Twitter's terrific: it's the blue Smartie in the bowl that can have you buzzing like a three year old on Boxing Day. And blogs are brilliant: I do like to read one or two others' for the odd pearl, but it's best when mine gets retweeted to a few thousand and does the rounds for a day or two. That happens nearly every time. I've also had acerbic and witty remarks retweeted by footballer Gary Lineker, Paul Mason of Newsnight and India Knight from The Times. How eclectic is that? Like mulled wine on a cold day, their love leaves a warm glow.
Back in the days when spam was pink canned meat you could see a jaunty envelope appearing in your "In Tray" if you stared long enough at the top left of the screen. It was an event. The cascade of tweets that roll in are today's equivalent, but Twitter responses direct to you from the ether are the catnip that makes it all really worthwhile.
But are they? Is it? Many of the things one does in the privacy of the hotel room, or during the day in an empty house, are bound to be a bit solitary and unappealing to the wider world. Some of them we would never pretend are useful business development practices. And others? Well... my own guilty daytime pleasure, at any rate the one I am sharing before the watershed, is Bargain Hunt. And at breakfast today it was the third test at Eden Gardens in India. Jimmy Anderson was on fire.
But there's more: Do we pretend to ourselves that we are doing "business development" online when we are really just lobbing a pebble into the ocean and seeing what happens? It will not be much, as most tweets are not read. I have recently been followed by Mobile TV and PC Reviews, St Lawrence Alliance and Export To Sweden. I'm pretty sure there are a few restaurants on the west coast of the US in there too: they do nice lobster, apparently.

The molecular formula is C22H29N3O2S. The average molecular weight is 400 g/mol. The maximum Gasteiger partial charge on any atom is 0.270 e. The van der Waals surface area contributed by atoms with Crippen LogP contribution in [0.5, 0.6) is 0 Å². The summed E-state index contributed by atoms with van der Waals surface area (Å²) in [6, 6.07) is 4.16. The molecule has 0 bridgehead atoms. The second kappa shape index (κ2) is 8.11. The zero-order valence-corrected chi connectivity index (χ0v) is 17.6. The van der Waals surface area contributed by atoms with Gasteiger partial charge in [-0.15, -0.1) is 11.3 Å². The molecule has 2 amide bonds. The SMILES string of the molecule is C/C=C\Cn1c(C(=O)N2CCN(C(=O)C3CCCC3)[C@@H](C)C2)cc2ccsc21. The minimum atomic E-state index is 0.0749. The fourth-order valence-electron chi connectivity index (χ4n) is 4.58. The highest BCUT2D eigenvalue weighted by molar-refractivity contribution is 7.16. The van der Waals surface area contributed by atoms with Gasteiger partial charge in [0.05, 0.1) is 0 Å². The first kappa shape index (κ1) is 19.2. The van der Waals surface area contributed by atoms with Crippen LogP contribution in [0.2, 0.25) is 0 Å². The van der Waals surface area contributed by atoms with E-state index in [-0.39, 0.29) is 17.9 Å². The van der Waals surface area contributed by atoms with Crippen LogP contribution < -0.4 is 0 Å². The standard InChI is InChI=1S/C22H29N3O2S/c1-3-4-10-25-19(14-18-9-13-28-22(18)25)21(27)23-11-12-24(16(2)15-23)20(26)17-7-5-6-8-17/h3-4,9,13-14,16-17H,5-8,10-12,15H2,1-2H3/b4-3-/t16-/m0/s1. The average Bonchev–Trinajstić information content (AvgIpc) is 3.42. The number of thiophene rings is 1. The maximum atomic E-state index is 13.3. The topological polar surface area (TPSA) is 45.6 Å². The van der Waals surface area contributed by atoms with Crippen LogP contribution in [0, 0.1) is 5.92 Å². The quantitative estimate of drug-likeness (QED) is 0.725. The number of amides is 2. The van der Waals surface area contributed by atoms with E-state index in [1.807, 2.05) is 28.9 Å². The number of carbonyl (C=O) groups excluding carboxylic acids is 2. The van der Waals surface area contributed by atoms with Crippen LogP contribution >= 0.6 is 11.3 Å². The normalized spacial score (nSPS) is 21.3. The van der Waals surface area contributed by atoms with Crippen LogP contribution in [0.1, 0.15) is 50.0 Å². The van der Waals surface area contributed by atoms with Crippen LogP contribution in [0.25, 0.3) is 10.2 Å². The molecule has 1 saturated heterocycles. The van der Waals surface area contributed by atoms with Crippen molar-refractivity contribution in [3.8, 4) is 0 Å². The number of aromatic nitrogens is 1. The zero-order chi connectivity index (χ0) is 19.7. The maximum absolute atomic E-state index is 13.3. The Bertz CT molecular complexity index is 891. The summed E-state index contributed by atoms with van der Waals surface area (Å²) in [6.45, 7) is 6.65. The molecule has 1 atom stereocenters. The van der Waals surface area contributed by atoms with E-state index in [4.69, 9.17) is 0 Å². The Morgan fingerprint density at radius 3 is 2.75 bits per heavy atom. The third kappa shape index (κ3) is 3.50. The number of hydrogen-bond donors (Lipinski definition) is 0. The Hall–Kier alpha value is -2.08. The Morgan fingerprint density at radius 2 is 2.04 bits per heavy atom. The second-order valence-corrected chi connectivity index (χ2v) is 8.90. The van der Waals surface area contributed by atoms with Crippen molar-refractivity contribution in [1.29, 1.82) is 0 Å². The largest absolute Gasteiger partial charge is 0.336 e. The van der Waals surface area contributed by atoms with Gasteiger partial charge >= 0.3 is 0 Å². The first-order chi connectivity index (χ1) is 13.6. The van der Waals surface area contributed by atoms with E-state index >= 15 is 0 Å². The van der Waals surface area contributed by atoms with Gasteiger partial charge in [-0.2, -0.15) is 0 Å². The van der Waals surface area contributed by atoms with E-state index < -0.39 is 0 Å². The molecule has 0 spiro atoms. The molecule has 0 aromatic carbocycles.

Don't misunderstand, I love that the last four tweets are Lorraine Kelly (fellow Dundee United fan and telly lady), John Rentoul (journo at The Independent), Grant Shapps (Tory MP, not always called Grant Schapps), and Brian Moore (ex hooker, in the rugby union sense). I love that I get much of my news from Twitter and it comes faster than anything else; the New Statesman gives me ten must read articles every morning and The Times, The Guardian and Time magazine are spot-on. It's also worth using the tools available to send great stuff from other sources as a means of spreading knowledge and promoting your brand to your followers. You are what you tweet.
But don't pretend it's networking; it's only useful business development at a stretch. Or more accurately as part of a strategy.
I'm not saying you can't get business from social media and it's important to take it seriously as part of your marketing and branding. You need to be in the social media game and should, as a minimum, have a good Linked In profile and know what's what.
But if you are in a business that requires the building of long term relationships, social media is no more the answer than is any other form of marketing. They all matter, for sure, but you really need to go out there and get busy, because networking is not really back: it's never been away. Tweet, tweet and blog, blog as much as you fancy. But business, my friends out there in the big-wired-world, is still done face to face.
It's important to know that Gary, Paul and India, smashing people all, are not my friends and are not part of my network. They never will be. There are others who may be on my radar proper, but I can tell you I'll be meeting them as well as messaging them.
So shine the shoes, fix that hair, get the lippy on, smell nice, be curious, smile, listen, share interesting vignettes, don't be a stalker, don't talk about work, don't get hammered... and be sure to follow up!
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about the author
Russell Wardrop is our Chief Executive. If you would like to know more about this subject, drop him an email and we will be in touch.